The ability to use appropriate righting and equilibrium reactions to maintain an upright position. It is usually tested in sitting and standing positions.

The total collection of actions and reactions exhibited by a person.

Pertaining to both right and left sides.

Brain Injury, Acquired
The implication of this term is that the individual experienced normal growth and development from conception through birth, until sustaining an insult to the brain at some later time which resulted in impairment of brain function.

Brain Injury, Closed
Occurs when the head accelerates and then rapidly decelerates or collides with another object (for example the windshield of a car) and brain tissue is damaged, not by the presence of a foreign object within the brain, but by violent smashing, stretching, and twisting, of brain tissue. Closed brain injuries typically cause diffuse tissue damage that results in disabilities which are generalized and highly variable.

Brain Injury, Mild
A patient with a mild traumatic brain injury is a person who has had a traumatically-induced physiological disruption of brain function, as manifested by at least one of the following: 1) any period of loss of consciousness, 2) any loss of memory for events immediately before or after the accident, 3) any alteration in mental state at the time of the accident (e.g., feeling dazed, disoriented, or confused), 4) focal neurological deficit(s) which may or may not be transient; but where the severity of the injury does not exceed the following: a) loss of consciousness of approximately 30 minutes or less; b) after 30 minutes, an initial Glasgow Coma Scale score of 13-15; c) Post Traumatic Amnesia not greater than 24 hours.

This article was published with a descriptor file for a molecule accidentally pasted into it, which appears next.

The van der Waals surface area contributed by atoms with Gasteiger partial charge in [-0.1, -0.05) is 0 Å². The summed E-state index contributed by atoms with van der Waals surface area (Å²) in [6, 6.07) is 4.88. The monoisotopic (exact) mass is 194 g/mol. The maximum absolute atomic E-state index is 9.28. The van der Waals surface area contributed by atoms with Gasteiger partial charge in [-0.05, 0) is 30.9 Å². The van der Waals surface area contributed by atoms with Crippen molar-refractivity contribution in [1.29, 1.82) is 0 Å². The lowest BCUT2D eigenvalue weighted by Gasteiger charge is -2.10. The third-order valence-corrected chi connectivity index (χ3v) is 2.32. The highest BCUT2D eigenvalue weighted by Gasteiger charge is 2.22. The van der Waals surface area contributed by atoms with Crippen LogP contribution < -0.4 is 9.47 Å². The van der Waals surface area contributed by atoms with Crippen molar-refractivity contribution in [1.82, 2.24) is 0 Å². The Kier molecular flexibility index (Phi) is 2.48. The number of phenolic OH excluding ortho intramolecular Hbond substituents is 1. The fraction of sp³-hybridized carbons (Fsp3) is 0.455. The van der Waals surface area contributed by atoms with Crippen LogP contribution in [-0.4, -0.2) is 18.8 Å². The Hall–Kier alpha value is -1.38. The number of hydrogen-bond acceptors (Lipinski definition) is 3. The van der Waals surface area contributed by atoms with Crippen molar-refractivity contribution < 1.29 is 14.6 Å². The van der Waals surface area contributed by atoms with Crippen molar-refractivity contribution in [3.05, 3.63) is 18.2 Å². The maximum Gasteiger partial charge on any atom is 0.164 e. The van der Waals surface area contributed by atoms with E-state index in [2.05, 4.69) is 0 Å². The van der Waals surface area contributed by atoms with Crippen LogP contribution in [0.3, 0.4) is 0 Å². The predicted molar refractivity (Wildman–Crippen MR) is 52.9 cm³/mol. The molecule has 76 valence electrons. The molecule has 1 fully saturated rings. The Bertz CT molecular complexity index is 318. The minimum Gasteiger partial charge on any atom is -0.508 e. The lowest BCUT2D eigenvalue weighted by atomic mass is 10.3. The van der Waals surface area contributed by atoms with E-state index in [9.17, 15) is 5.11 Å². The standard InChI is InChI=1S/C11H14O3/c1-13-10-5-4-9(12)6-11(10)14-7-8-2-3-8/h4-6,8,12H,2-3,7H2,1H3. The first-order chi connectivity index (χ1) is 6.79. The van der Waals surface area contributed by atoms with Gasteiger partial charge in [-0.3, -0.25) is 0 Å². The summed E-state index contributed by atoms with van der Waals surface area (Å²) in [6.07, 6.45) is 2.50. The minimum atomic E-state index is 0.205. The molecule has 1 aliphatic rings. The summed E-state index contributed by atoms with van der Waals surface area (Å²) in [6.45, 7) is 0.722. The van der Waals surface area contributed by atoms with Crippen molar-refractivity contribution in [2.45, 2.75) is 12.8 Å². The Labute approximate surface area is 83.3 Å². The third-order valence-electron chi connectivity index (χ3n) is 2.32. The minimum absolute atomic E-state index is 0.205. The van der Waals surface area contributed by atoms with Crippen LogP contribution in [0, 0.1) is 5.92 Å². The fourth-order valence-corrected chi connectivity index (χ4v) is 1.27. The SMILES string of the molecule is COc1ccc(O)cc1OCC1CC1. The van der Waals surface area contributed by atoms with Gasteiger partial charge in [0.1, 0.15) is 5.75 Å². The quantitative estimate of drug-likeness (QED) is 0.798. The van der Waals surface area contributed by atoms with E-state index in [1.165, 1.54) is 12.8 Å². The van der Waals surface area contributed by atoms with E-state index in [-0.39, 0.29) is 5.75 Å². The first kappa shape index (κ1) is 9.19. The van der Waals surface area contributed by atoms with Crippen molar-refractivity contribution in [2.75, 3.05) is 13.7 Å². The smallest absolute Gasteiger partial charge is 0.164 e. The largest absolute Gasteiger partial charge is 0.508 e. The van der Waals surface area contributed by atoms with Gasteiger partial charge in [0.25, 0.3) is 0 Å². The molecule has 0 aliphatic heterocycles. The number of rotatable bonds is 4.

Brain Injury, Traumatic
Damage to living brain tissue caused by an external, mechanical force. It is usually characterized by a period of altered consciousness (amnesia or coma) that can be very brief (minutes) or very long (months/indefinitely). The specific disabling condition(s) may be orthopedic, visual, aural, neurologic, perceptive/cognitive, or mental/emotional in nature. The term does not include brain injuries that are caused by insufficient blood supply, toxic substances, malignancy, disease-producing organisms, congential disorders, birth trauma or degenerative processes.

Brain Plasticity
The ability of intact brain cells to take over functions of damaged cells; plasticity diminishes with maturation.

Brain Scan
An imaging technique in which a radioactive dye (radionucleide) is injected into the blood stream and then pictures of the brain are taken to detect tumors, hemorrhages, blood clots, abscesses or abnormal anatomy.